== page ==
The Los Angeles district attorney’s office said Monday that it would review a series of campaign contributions made by donors with ties to a developer who secured approval for a controversial $72-million apartment complex.
On Sunday, a Times investigation showed that more than 100 donors who were directly or indirectly connected to developer Samuel Leung had made donations totaling more than $600,000 to L.A.-area politicians while his 352-unit Sea Breeze project was being reviewed.
Of those who donated, 11 denied making contributions or said they didn’t remember doing so, and one told The Times she had been reimbursed for at least one donation. The responses raise questions about whether someone else was the source of the money — a practice that is not permitted under campaign finance laws.
Jane Robison, a spokeswoman for Dist. Atty. Jackie Lacey, said prosecutors were “aware of the allegations” surrounding the Sea Breeze project, located in L.A.’s Harbor Gateway neighborhood, and would review them.
It remains unclear if the city Ethics Commission plans to launch a separate probe. An official there said his agency is not allowed, under city law, to confirm or deny whether any investigation is taking place. The commission is charged with looking into alleged violations of campaign contribution laws in city campaigns only.
A spokesman with the Fair Political Practices Commission, which investigates campaign finance law violations at the state and local levels, would not comment on whether his agency is looking at the donations linked to the Sea Breeze developer.
“All I can say is that we are aware of it,” said FPPC spokesman Jay Wierenga, referring to The Times’ story on the donations.
Several members of the Los Angeles City Council received donations as they were considering the Sea Breeze complex. U.S. Rep. Janice Hahn (D-Los Angeles), who represented Harbor Gateway during her days on the council, received at least $203,500 in contributions and wrote a letter favorable to the project.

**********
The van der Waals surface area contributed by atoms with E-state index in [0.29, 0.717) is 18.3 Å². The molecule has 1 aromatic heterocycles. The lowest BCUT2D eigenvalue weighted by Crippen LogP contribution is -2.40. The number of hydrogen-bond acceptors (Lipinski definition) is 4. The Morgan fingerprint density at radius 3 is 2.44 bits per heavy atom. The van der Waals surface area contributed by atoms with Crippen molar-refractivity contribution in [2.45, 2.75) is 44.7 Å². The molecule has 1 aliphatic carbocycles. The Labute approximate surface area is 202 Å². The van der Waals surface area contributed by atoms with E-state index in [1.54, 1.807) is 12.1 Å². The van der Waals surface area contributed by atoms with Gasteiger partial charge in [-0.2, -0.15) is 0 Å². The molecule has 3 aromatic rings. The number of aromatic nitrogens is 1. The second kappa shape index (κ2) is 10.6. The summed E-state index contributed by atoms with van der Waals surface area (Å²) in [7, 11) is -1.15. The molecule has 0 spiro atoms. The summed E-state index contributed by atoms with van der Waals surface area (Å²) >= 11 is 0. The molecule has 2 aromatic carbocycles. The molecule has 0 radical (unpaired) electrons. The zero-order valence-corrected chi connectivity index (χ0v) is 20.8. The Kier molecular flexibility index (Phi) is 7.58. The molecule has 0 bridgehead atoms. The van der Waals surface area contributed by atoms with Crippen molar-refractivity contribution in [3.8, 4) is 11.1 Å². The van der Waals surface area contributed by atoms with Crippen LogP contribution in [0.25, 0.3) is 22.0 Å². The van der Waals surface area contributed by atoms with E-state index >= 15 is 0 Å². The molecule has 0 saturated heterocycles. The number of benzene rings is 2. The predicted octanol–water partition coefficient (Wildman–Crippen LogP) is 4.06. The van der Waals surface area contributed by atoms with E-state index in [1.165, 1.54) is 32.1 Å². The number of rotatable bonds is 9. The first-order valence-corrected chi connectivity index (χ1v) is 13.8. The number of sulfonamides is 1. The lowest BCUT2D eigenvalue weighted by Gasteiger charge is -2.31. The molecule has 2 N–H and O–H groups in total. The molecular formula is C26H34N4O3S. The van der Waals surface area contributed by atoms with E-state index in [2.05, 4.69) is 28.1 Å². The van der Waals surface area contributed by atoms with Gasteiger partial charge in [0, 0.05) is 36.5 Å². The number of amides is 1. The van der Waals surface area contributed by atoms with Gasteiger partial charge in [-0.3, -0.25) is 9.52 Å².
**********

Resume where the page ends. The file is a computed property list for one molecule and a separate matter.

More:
Campaign finance experts said the statements to The Times from donors, some of them low-income workers with ties to Leung’s business interests, suggest donations may have been made by someone else in an effort to bypass campaign contribution limits.
Leung said he did not reimburse any donor and has declined repeated requests for further comment from The Times. Emails and phone calls made to a representative for Leung on Monday were not returned.
Sea Breeze was initially opposed by staffers in the Department of City Planning and rejected by the Planning Commission. But both Mayor Eric Garcetti and the City Council reversed the commission’s decision.
In 2013, a campaign committee that supported Garcetti’s mayoral bid, but was not controlled by him, received $60,000 from companies and individuals with direct or indirect ties to Leung.
Councilman Joe Buscaino, a backer of Sea Breeze who received $94,700 in contributions from donors connected to Leung, said the city’s Ethics Commission should check to see if any donors were reimbursed. Buscaino has also promised to return any campaign funds found to be improper by investigators.
Councilman Gil Cedillo, who accepted at least $9,000 from donors tied to Leung, also voiced support for an outside review. He serves on the council committee that vetted the Sea Breeze project — and overturned the Planning Commission’s decision.
“I am just as concerned as my colleagues and welcome an Ethics Commission investigation,” he said in a statement. “If after an investigation the funds are in fact found to be questionable, I will return all donations immediately.”
Former Manhattan Beach Mayor Steve Napolitano, who is running against Hahn in the Nov. 8 election for a seat on the Los Angeles County Board of Supervisors, has also called for local and federal prosecutors to investigate the donations. On Monday, Napolitano also asked for the county to form its own ethics commission to review similar situations.
Bob Stern, the former president of the California Center for Governmental Studies and a coauthor of the state Political Reform Act, said any criminal investigation would likely focus on anyone suspected of reimbursing donors, rather than the politicians who received contributions.
If the donations were found to have come from someone other than the listed donors, prosecutors could bring charges of campaign money laundering as well as violations of campaign contribution limits.
“It’s unlikely that the politicians will be charged unless they were involved in the actual scheme, but they probably will have to turn over the money to the city or the state if it was found that the money was illegally received,” he said. “Most of the time the politicians don’t know where the money is coming from, unless they are told.”
The pattern of donations struck Stern as odd.
“Many of these people don’t sound like they could afford to make these contributions,” he said.
Times staff writers Alice Walton and Emily Alpert Reyes contributed to this report.
5:24 p.m.: This article was updated with addtional reaction and details.
This article was originally published at 4:05 p.m.